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Old September 9th, 2007, 02:02 PM   #1
Luke
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Fitzroy Place | Fitzrovia | U/C







(Note these renders show the original scheme before the design alterations that got the scheme approved)

Candys' Middlesex hospital gets green light
15:01 | 07.09.07

The Candy brothers' CPC Group were last night given planning permission for their 891,000 sq ft scheme at the site of the former Middlesex hospital.

Westminster City Council unanimously approved the scheme after it was reported on propertyweek.com last Wednesday that the application was likely to pass through with ease.

The development, designed by Ken Shuttleworth of Make Architects, will provide 273 new homes and 355,000 sq ft of offices in London’s West End.

Candy & Candy founders Nick and Christian Candy toasted the achievement and applauded staff when they heard the news at 10.30pm last night, at the Royal Parks Foundation fundraiser they were sponsoring in the name of their other project, One Hyde Park.

Nick Candy, said: ‘Ken Shuttleworth and his team at Make Architects have created an exemplary design which will now rejuvenate the existing area and offer a fresh aspect to the whole experience of city living.

‘It is a remarkable achievement to have gained planning approval for such a major scheme in such a short amount of time.’

A decision had been deferred on the mixed-use development, which will be known as Noho Square, because of concerns about its height and bulk.

Make subsequently revised the plans and among the changes made was a re-pitching of the roof at a shallower angle, reducing the size of the scheme on the top floors.

Savills director Simon Stone, who advised on the scheme, added: ‘We are obviously delighted with the Westminster’s resolution to grant consent for this important project. ‘The team has found a great solution for the site which will transform this part of central London.’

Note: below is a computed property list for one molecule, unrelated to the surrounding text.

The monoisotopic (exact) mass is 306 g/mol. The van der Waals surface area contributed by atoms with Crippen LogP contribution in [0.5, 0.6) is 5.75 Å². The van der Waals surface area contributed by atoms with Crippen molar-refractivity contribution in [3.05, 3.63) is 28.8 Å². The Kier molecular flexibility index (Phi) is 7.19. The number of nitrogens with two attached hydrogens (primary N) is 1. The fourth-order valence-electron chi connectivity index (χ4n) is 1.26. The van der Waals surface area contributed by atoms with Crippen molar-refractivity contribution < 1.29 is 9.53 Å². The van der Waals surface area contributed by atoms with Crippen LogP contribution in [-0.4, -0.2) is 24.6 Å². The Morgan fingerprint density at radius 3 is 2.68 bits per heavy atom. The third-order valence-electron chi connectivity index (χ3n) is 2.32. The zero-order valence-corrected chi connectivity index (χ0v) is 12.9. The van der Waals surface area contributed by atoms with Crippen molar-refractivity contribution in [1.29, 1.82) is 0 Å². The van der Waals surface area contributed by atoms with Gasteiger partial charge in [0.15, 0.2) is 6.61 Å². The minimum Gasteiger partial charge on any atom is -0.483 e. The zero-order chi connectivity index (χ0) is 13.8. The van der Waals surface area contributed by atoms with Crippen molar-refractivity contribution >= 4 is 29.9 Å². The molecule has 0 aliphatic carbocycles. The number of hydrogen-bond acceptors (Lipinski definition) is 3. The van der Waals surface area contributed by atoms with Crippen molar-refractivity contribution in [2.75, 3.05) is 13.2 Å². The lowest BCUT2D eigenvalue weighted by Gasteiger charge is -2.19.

http://www.propertyweek.com/story.as...de=3094941&c=1

From Make's site -

This 1.2 hectare Middlesex Hospital presents an opportunity to create an exemplary mixed use urban block in central London. The scheme replaces an accumulation of 1920s hospital buildings with three blocks of accommodation enclosing a green space that provides a new public amenity for the area. The divisions between the buildings extend adjoining streets as routes into the garden, where hospital’s Grade II* listed Victorian Gothic chapel is preserved. The northern and western buildings house the residential accommodation, offices are housed in the eastern building and retail units are located along the southern perimeter at ground level. Exterior elevations reflect the surrounding urban fabric, featuring red sandstone cladding and slate mansard roofs. By contrast, the interior elevations employ a palette of white opaque and clear glass accented by colour, ensuring that the garden area has a distinctly different character and aspect. In addition to the efficiencies offered by creating a dense mixed used scheme in the heart of the city, the scheme generates its own energy using a CHP central system. Biomass boilers are used throughout, and green sedum roofs limit rainwater run-off.
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Old September 9th, 2007, 02:07 PM   #2
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From an article posted in the main forum by London Lad which contained further detail on the changes -